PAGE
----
Now by the 4th game Elena and Nathan are married, but Nathan isn’t all too happy with how life panned out. Being an adventurer of sorts he fondly recalls his explorations into long lost secrets, until one day his long-dead brother shows up alive and well. After giving Nathan a short story about how he owes some drug lord money the two go off on an adventure to find some long lost pirate’s treasure. The game takes us to Scotland before going to Madagascar and some small islands just off the shore of Madagascar where we find ourselves exploring a long lost secret pirate colony and it is there that the rest of the game finishes off. Along the way we are greeted by Sully – an old yet competent man who we have seen with Nathan on his adventures – and Elena who by this time has found out that Nathan had lied to her about a salvage mission and she isn’t too happy with that but decides to stick with her husband for better or for worse (she cites wedding vows as a reason for her looking for Nathan).
The story is the usual twists and turns in the Uncharted series; being somewhat loosely interested, I had dipped into the story arcs from time to time but never really dived into the world like I did other narrative games. Still, I felt a connection to Elena and Nathan as the two worked out their differences in a short span of time familiar to those fans of action films and yet the way the two characters interacted with one another seemed to show off signs of genuine love for one another. Sure they are married and so on, but the work done by the acting staff is well put together, and I can see that the Uncharted series’ fan base is well deserved.
Indeed I enjoyed the trill ride that took us to exotic locations, and moments where the game seemed to want to drop us into a river or a canyon and yet somehow Nathan manages to fish himself out of the mess and continue on unscathed were interesting; though after a while it got a bit stale as the same: “maybe we will drop, maybe we will not” became somewhat predictable. The tale ends with Nathan discovering a lost partner who is now his rival, and his brother’s story being a fake to lure Nathan into helping him find the pirate’s treasure. When the story came to an end we see the lovely couple head off on their own direction while Sam (Nathan’s brother) heads off with Sully to find new adventures of their own. After the main story it is revealed that Nathan and Elena had a daughter, and eventually are forced to tell their daughter about the adventures mom and dad had before she was born (and oh it was awkward indeed).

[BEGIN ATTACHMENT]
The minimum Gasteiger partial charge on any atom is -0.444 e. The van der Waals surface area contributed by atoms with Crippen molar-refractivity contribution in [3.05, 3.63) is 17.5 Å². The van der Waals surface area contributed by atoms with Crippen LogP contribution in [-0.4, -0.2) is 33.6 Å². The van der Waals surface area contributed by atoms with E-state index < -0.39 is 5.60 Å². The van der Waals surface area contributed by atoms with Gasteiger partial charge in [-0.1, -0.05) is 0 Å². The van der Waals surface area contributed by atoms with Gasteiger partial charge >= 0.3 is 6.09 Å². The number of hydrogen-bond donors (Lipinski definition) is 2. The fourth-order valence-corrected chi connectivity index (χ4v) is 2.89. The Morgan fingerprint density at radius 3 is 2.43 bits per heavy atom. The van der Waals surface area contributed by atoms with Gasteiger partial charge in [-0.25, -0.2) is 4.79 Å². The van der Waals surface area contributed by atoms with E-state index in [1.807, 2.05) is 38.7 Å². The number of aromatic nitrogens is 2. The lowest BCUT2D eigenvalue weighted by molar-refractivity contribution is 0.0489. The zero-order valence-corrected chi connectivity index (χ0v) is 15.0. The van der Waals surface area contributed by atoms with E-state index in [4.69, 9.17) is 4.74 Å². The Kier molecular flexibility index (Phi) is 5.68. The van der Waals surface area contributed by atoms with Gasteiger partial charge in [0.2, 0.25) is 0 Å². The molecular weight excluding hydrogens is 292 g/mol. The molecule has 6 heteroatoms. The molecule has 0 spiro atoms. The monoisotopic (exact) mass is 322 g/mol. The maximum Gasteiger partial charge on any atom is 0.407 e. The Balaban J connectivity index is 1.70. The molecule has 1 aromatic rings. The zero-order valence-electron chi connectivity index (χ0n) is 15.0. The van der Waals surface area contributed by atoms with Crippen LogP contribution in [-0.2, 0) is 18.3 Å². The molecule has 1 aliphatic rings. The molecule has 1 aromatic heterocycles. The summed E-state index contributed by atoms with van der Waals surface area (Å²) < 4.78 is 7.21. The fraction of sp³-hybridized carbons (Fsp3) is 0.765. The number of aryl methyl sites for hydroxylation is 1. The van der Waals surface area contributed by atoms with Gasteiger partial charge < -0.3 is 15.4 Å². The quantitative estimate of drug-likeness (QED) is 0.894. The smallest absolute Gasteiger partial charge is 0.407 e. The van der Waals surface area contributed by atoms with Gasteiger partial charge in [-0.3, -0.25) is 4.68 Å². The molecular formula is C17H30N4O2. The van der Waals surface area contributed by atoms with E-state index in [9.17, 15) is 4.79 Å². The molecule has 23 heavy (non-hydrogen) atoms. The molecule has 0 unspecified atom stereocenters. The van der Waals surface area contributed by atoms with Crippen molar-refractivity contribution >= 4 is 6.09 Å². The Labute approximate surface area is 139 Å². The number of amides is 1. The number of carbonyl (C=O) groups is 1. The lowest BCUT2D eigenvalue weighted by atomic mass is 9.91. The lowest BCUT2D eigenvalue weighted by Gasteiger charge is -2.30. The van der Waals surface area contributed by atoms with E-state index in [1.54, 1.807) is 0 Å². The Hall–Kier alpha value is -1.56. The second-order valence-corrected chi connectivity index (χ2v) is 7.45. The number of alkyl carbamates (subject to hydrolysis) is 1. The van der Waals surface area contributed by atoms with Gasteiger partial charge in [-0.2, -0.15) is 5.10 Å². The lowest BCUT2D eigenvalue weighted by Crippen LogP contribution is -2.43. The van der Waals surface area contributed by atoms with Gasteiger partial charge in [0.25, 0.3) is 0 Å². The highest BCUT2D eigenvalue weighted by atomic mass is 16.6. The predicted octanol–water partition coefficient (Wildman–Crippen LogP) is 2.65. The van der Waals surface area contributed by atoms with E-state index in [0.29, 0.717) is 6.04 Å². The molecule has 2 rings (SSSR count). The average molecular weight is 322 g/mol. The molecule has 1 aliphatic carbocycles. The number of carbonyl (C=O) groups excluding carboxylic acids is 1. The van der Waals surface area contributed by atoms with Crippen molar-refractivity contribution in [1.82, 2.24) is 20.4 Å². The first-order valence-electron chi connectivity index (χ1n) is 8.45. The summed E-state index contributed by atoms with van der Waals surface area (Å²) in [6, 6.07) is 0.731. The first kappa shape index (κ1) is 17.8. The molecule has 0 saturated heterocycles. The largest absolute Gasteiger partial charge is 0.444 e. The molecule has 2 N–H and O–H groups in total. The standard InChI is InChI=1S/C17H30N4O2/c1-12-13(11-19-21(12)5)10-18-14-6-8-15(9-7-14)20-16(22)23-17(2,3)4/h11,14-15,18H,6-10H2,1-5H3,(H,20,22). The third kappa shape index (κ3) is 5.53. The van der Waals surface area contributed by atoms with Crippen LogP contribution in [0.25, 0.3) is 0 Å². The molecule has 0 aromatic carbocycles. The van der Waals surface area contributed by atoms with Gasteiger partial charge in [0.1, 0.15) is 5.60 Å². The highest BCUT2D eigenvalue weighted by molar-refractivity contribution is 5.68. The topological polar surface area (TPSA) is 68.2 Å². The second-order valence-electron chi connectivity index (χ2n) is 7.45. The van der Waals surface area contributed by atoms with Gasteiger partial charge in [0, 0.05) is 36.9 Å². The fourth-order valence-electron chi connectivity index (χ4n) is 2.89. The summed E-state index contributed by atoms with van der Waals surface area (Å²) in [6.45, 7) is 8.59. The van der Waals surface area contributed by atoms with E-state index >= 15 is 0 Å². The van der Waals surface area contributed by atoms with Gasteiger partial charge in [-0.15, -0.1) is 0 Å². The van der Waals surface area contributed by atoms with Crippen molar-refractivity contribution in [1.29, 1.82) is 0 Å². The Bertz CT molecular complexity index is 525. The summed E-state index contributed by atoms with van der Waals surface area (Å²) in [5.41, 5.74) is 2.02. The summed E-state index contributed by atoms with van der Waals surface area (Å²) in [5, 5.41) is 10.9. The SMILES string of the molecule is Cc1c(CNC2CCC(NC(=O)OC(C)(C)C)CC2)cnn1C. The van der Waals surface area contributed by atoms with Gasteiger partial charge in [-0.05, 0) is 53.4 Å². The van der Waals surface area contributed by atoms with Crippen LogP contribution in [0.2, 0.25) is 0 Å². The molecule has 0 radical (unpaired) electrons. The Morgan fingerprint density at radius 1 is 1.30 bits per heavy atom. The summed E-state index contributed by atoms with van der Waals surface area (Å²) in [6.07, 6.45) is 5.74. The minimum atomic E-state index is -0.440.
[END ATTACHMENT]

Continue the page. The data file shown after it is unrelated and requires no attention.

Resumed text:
Now this being the last game in the Nathan Drake arc, was it a proper send off for the Uncharted series? Honestly with the announcement of the next Uncharted game featuring Chloe as the main protagonist it isn’t entirely disappointing that Uncharted ended the way it did. Being an outsider looking in, I think the game’s story was great, and the platforming mechanics and so on seem well put together when compared to other titles that did a lazy job of said mechanics, or borrowed heavily from other titles in order to compensate for their deficiencies. Uncharted 4 A Thief’s End, a fitting end to the Nathan Drake story arc – here’s hoping Uncharted The Lost Legacy proves to be every bit the adventure that many fans have come to expect from an Uncharted game.
A Thief’s End being the last game for Nathan Drake (article):
Uncharted 4 A Thief’s End game movie:
A little short on topics to discuss today so I decided to do a small list of things I am interested in for the first half of 2017 – first half because it will be soon, and also because I’m uncertain of what other things might pop up later on that I develop an interest towards keeping track. First off we have For Honor; this medieval combat title by Ubisoft has us play as either knights, samurai, or vikings in a three-way fight that is rumored to be close to the real deal with facing down enemy players (the enemy AI will be similar to the grunts in Titanfall – easy as cake unless your controller’s batteries die, then it’s GG). Usually games that talk about sword play tend to exaggerate, and trailer footage is trailer footage so I am being cautious when going forward. Still for someone such as myself who has an interest in close combat in video games as evidence by my interest in the Gears of War franchise and Battlefield 1 (the game in particular because the other titles tend to be purely shoot-em-ups with no features like bayonet charges and so forth) it will be nice to have my interest indulged some more and this early in the new year.